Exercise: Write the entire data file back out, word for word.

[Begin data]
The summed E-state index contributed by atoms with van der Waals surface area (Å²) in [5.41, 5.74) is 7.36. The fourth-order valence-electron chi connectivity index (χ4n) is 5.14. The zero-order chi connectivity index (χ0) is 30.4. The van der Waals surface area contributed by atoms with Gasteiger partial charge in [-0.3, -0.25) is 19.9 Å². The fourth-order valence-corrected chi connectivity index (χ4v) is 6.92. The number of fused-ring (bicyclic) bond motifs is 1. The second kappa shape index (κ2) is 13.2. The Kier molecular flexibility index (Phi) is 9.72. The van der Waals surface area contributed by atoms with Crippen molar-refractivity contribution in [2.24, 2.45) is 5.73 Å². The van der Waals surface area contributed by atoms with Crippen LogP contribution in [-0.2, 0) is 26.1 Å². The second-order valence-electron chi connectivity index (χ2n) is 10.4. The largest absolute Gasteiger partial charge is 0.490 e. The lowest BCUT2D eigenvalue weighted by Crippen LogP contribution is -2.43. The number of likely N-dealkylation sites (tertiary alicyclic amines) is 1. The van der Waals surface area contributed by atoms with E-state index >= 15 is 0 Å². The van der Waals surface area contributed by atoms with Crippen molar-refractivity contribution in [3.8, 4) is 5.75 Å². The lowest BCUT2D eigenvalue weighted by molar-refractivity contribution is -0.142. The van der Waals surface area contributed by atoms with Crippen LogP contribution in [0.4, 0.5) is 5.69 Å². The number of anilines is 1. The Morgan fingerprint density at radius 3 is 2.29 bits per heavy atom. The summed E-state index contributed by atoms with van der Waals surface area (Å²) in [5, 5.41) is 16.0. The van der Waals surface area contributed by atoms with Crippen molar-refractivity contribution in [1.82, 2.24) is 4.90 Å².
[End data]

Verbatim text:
The summed E-state index contributed by atoms with van der Waals surface area (Å²) in [5.41, 5.74) is 7.36. The fourth-order valence-electron chi connectivity index (χ4n) is 5.14. The zero-order chi connectivity index (χ0) is 30.4. The van der Waals surface area contributed by atoms with Gasteiger partial charge in [-0.3, -0.25) is 19.9 Å². The fourth-order valence-corrected chi connectivity index (χ4v) is 6.92. The number of fused-ring (bicyclic) bond motifs is 1. The second kappa shape index (κ2) is 13.2. The Kier molecular flexibility index (Phi) is 9.72. The van der Waals surface area contributed by atoms with Crippen molar-refractivity contribution in [2.24, 2.45) is 5.73 Å². The van der Waals surface area contributed by atoms with Crippen LogP contribution in [-0.2, 0) is 26.1 Å². The second-order valence-electron chi connectivity index (χ2n) is 10.4. The largest absolute Gasteiger partial charge is 0.490 e. The lowest BCUT2D eigenvalue weighted by Crippen LogP contribution is -2.43. The number of likely N-dealkylation sites (tertiary alicyclic amines) is 1. The van der Waals surface area contributed by atoms with E-state index >= 15 is 0 Å². The van der Waals surface area contributed by atoms with Crippen molar-refractivity contribution in [3.8, 4) is 5.75 Å². The lowest BCUT2D eigenvalue weighted by molar-refractivity contribution is -0.142. The van der Waals surface area contributed by atoms with Crippen LogP contribution in [0.4, 0.5) is 5.69 Å². The number of anilines is 1. The Morgan fingerprint density at radius 3 is 2.29 bits per heavy atom. The summed E-state index contributed by atoms with van der Waals surface area (Å²) in [5, 5.41) is 16.0. The van der Waals surface area contributed by atoms with Crippen molar-refractivity contribution in [1.82, 2.24) is 4.90 Å².